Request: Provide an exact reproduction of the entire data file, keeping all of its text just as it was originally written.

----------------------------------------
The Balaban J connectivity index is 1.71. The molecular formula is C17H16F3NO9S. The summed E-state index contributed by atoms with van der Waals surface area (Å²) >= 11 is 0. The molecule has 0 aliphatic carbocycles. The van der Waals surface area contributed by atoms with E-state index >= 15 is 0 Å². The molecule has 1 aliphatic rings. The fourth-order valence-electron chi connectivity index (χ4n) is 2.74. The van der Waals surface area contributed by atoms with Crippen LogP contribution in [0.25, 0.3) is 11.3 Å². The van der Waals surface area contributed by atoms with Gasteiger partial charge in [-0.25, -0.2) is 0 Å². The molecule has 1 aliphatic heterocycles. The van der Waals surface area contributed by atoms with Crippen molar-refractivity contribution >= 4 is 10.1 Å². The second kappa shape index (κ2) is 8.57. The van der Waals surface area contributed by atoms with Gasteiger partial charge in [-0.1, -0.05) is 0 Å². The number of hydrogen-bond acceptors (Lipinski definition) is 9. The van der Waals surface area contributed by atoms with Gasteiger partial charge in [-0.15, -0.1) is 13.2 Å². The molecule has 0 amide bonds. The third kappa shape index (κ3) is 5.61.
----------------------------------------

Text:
The Balaban J connectivity index is 1.71. The molecular formula is C17H16F3NO9S. The summed E-state index contributed by atoms with van der Waals surface area (Å²) >= 11 is 0. The molecule has 0 aliphatic carbocycles. The van der Waals surface area contributed by atoms with E-state index >= 15 is 0 Å². The molecule has 1 aliphatic rings. The fourth-order valence-electron chi connectivity index (χ4n) is 2.74. The van der Waals surface area contributed by atoms with Crippen LogP contribution in [0.25, 0.3) is 11.3 Å². The van der Waals surface area contributed by atoms with Gasteiger partial charge in [-0.25, -0.2) is 0 Å². The molecule has 1 aliphatic heterocycles. The van der Waals surface area contributed by atoms with Crippen molar-refractivity contribution >= 4 is 10.1 Å². The second kappa shape index (κ2) is 8.57. The van der Waals surface area contributed by atoms with Gasteiger partial charge in [-0.1, -0.05) is 0 Å². The number of hydrogen-bond acceptors (Lipinski definition) is 9. The van der Waals surface area contributed by atoms with Gasteiger partial charge in [-0.15, -0.1) is 13.2 Å². The molecule has 0 amide bonds. The third kappa shape index (κ3) is 5.61.